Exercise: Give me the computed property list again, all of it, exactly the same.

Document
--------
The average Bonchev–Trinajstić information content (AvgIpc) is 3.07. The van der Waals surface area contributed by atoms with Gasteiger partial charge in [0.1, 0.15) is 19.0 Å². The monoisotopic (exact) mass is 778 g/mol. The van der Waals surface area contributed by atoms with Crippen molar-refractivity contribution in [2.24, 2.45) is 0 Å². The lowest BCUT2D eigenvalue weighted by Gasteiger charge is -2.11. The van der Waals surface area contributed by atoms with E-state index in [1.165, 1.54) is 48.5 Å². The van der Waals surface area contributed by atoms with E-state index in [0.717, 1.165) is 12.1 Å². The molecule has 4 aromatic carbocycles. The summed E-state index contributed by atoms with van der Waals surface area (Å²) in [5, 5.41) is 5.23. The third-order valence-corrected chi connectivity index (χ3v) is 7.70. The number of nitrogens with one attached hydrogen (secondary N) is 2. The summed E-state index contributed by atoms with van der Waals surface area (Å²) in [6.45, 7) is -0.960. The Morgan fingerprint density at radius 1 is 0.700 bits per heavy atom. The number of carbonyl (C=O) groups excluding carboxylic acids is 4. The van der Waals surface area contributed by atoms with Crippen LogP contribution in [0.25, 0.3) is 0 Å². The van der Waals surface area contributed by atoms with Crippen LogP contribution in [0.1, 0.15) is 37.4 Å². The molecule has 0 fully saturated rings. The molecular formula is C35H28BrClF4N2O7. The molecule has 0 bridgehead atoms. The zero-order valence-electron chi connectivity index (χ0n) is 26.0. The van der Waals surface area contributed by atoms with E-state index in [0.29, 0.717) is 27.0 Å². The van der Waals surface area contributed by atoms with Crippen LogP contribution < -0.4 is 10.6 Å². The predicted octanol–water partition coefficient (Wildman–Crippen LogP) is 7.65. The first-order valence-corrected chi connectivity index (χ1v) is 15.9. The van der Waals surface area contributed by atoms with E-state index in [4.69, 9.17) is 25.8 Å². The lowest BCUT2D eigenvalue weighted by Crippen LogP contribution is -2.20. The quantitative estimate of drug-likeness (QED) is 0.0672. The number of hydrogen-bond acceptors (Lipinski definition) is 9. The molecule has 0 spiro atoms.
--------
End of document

The average Bonchev–Trinajstić information content (AvgIpc) is 3.07. The van der Waals surface area contributed by atoms with Gasteiger partial charge in [0.1, 0.15) is 19.0 Å². The monoisotopic (exact) mass is 778 g/mol. The van der Waals surface area contributed by atoms with Crippen molar-refractivity contribution in [2.24, 2.45) is 0 Å². The lowest BCUT2D eigenvalue weighted by Gasteiger charge is -2.11. The van der Waals surface area contributed by atoms with E-state index in [1.165, 1.54) is 48.5 Å². The van der Waals surface area contributed by atoms with E-state index in [0.717, 1.165) is 12.1 Å². The molecule has 4 aromatic carbocycles. The summed E-state index contributed by atoms with van der Waals surface area (Å²) in [5, 5.41) is 5.23. The third-order valence-corrected chi connectivity index (χ3v) is 7.70. The number of nitrogens with one attached hydrogen (secondary N) is 2. The summed E-state index contributed by atoms with van der Waals surface area (Å²) in [6.45, 7) is -0.960. The Morgan fingerprint density at radius 1 is 0.700 bits per heavy atom. The number of carbonyl (C=O) groups excluding carboxylic acids is 4. The van der Waals surface area contributed by atoms with Crippen LogP contribution in [0.25, 0.3) is 0 Å². The van der Waals surface area contributed by atoms with Crippen LogP contribution in [0.1, 0.15) is 37.4 Å². The molecule has 0 fully saturated rings. The molecular formula is C35H28BrClF4N2O7. The molecule has 0 bridgehead atoms. The zero-order valence-electron chi connectivity index (χ0n) is 26.0. The van der Waals surface area contributed by atoms with E-state index in [0.29, 0.717) is 27.0 Å². The van der Waals surface area contributed by atoms with Crippen LogP contribution < -0.4 is 10.6 Å². The predicted octanol–water partition coefficient (Wildman–Crippen LogP) is 7.65. The first-order valence-corrected chi connectivity index (χ1v) is 15.9. The van der Waals surface area contributed by atoms with E-state index in [4.69, 9.17) is 25.8 Å². The lowest BCUT2D eigenvalue weighted by Crippen LogP contribution is -2.20. The quantitative estimate of drug-likeness (QED) is 0.0672. The number of hydrogen-bond acceptors (Lipinski definition) is 9. The molecule has 0 spiro atoms.